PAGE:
Small Claims

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Small claims cases are those civil suits involving relatively modest amounts of money. They are heard under simplified rules of procedure and evidence (Utah Rules of Small Claims Procedure, UCRA). This results in a speedier resolution of many matters that would otherwise tie up the courts in lengthy civil proceedings.

  • Small claims cases filed in Sandy City require a pre-trial conference to include mediation prior to a trial setting.
  • Most small claims cases filed in Sandy City have a pre-trial setting of 75-90 days from the date the case is first filed with the court.
  • Cases going to trial in a justice court are set before a judge as there is no jury in the trial of small claims cases [§78B-1-104(4) U.C.A.].

Requirements to File a Small Claims Case

Statutory Requirements

  • Small claims matters must be for the recovery of money only.
  • The amount of the plaintiff's claim cannot exceed $11,000. This limitation includes attorney's fees but does not include service fees, court costs and interest.
  • Small claims cannot be used to sue for possession of property or to evict a tenant.
  • State statute prohibits small claims actions by an assignee of a claim.
  • One may not sue a governmental entity using small claims procedures.


  • The Sandy Justice Court has territorial jurisdiction over cases if the defendant [can be a person or a business entity] resides or the claim arises (the events happened) within the geographic boundaries of Sandy City.
  • The Sandy Justice Court's territorial jurisdiction does not extend to the Salt Lake County islands located within Sandy City's peripheral limits. Those cases must be filed with the Salt Lake County Justice Court.

Small Claims Instructions and Forms

Mediation Program


The Sandy City Justice Court has implemented a program whereby all small claims cases (except for those in which a waiver is granted) will be referred to mediation prior to the court holding a trial. As described below, there are several benefits to you as a party to a small claims case as well as several reasons why the court has implemented this program.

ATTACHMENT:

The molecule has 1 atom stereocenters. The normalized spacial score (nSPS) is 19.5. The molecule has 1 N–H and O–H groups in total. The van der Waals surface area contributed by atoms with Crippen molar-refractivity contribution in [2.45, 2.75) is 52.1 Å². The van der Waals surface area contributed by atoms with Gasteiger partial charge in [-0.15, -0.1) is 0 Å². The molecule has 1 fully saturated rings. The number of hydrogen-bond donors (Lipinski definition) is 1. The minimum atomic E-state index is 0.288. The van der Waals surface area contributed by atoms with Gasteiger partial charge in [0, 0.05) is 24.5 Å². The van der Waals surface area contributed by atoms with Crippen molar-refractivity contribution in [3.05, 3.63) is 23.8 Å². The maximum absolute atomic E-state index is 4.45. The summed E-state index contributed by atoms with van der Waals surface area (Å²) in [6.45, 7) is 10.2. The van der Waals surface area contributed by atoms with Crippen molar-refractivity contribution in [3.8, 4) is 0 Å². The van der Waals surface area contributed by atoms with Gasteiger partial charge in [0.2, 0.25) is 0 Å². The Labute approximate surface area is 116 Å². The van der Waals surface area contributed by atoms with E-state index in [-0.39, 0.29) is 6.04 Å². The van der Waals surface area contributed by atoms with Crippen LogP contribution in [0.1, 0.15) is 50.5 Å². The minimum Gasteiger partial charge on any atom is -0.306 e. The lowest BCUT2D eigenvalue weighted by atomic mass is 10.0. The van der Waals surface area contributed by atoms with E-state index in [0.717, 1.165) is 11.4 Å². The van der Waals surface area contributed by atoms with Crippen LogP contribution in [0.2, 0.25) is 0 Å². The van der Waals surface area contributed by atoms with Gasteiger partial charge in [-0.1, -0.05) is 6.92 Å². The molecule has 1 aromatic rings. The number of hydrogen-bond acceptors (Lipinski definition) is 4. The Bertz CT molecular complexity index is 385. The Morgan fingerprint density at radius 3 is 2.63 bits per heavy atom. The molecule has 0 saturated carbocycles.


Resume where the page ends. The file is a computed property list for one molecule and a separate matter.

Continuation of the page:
Benefits to Parties

  • In mediation, the power to decide what happens in your case stays in your hands. You are the one who will decide whether to resolve your dispute and on what terms, rather than risking an adverse ruling from the judge.
  • A judge can generally only hand down win/lose outcomes, and may only award a fixed monetary amount. The judge is limited from using other types of remedies. In mediation, you can devise creative solutions that are tailored to your specific situation. You can also formulate payment plans that both parties are able to live with.

Reasons for Implementation

  • According to some sources, over 75% of cases that are mediated are settled by the parties. Requiring parties to mediate greatly reduced the court's case load, while at the same time allowing parties to settle their claims on mutually agreeable terms.
  • Parties that agree to settle a case have ownership of that result. Parties are more likely to comply with a voluntary settlement agreement. This saves the parties and the court the time and expense of dealing with enforcement proceedings.
  • Many small claims trials result in dismissals or default judgments when one or both parties fail to appear for the trial. This makes it difficult to schedule a small claims calendar, as it is impossible to know which cases will actually go forward. It also requires litigants to wait through many other trials before getting to their case. By utilizing a pre-trial activity such as mediation, the Court is able to reduce the time litigants spend waiting for other cases. If parties are unable to resolve their claims at mediation, they will be given an actual date and time for trial, just for their case, and they will not have to wait while the judge hears other cases scheduled at the same time.